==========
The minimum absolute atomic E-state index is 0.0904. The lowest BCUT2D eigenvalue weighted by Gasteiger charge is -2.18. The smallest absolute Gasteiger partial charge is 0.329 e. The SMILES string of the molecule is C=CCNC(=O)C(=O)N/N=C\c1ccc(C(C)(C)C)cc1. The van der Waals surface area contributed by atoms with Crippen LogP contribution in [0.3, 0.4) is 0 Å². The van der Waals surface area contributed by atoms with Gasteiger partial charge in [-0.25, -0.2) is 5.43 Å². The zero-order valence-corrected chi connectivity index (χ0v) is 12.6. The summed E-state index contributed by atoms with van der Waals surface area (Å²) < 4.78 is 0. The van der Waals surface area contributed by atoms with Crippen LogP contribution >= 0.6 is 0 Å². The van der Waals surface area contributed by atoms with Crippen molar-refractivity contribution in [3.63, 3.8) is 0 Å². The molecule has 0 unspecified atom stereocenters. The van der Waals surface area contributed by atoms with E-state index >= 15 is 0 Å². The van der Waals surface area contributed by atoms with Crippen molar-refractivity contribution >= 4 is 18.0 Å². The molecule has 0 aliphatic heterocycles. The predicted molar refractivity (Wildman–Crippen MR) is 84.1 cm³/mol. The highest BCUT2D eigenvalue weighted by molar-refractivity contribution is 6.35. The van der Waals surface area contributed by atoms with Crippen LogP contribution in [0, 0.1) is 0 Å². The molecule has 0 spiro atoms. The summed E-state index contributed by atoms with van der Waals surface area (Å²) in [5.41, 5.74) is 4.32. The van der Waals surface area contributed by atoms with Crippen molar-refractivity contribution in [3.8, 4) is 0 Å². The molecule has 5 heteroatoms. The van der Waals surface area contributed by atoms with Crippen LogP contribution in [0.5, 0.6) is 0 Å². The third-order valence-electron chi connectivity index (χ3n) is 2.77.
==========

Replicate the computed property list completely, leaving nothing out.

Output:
The minimum absolute atomic E-state index is 0.0904. The lowest BCUT2D eigenvalue weighted by Gasteiger charge is -2.18. The smallest absolute Gasteiger partial charge is 0.329 e. The SMILES string of the molecule is C=CCNC(=O)C(=O)N/N=C\c1ccc(C(C)(C)C)cc1. The van der Waals surface area contributed by atoms with Crippen LogP contribution in [0.3, 0.4) is 0 Å². The van der Waals surface area contributed by atoms with Gasteiger partial charge in [-0.25, -0.2) is 5.43 Å². The zero-order valence-corrected chi connectivity index (χ0v) is 12.6. The summed E-state index contributed by atoms with van der Waals surface area (Å²) < 4.78 is 0. The van der Waals surface area contributed by atoms with Crippen LogP contribution >= 0.6 is 0 Å². The van der Waals surface area contributed by atoms with Crippen molar-refractivity contribution in [3.63, 3.8) is 0 Å². The molecule has 0 unspecified atom stereocenters. The van der Waals surface area contributed by atoms with E-state index >= 15 is 0 Å². The van der Waals surface area contributed by atoms with Crippen molar-refractivity contribution >= 4 is 18.0 Å². The molecule has 0 aliphatic heterocycles. The predicted molar refractivity (Wildman–Crippen MR) is 84.1 cm³/mol. The highest BCUT2D eigenvalue weighted by molar-refractivity contribution is 6.35. The van der Waals surface area contributed by atoms with Crippen LogP contribution in [0, 0.1) is 0 Å². The molecule has 0 spiro atoms. The summed E-state index contributed by atoms with van der Waals surface area (Å²) in [5.41, 5.74) is 4.32. The van der Waals surface area contributed by atoms with Crippen molar-refractivity contribution in [3.8, 4) is 0 Å². The molecule has 5 heteroatoms. The van der Waals surface area contributed by atoms with Crippen LogP contribution in [0.5, 0.6) is 0 Å². The third-order valence-electron chi connectivity index (χ3n) is 2.77.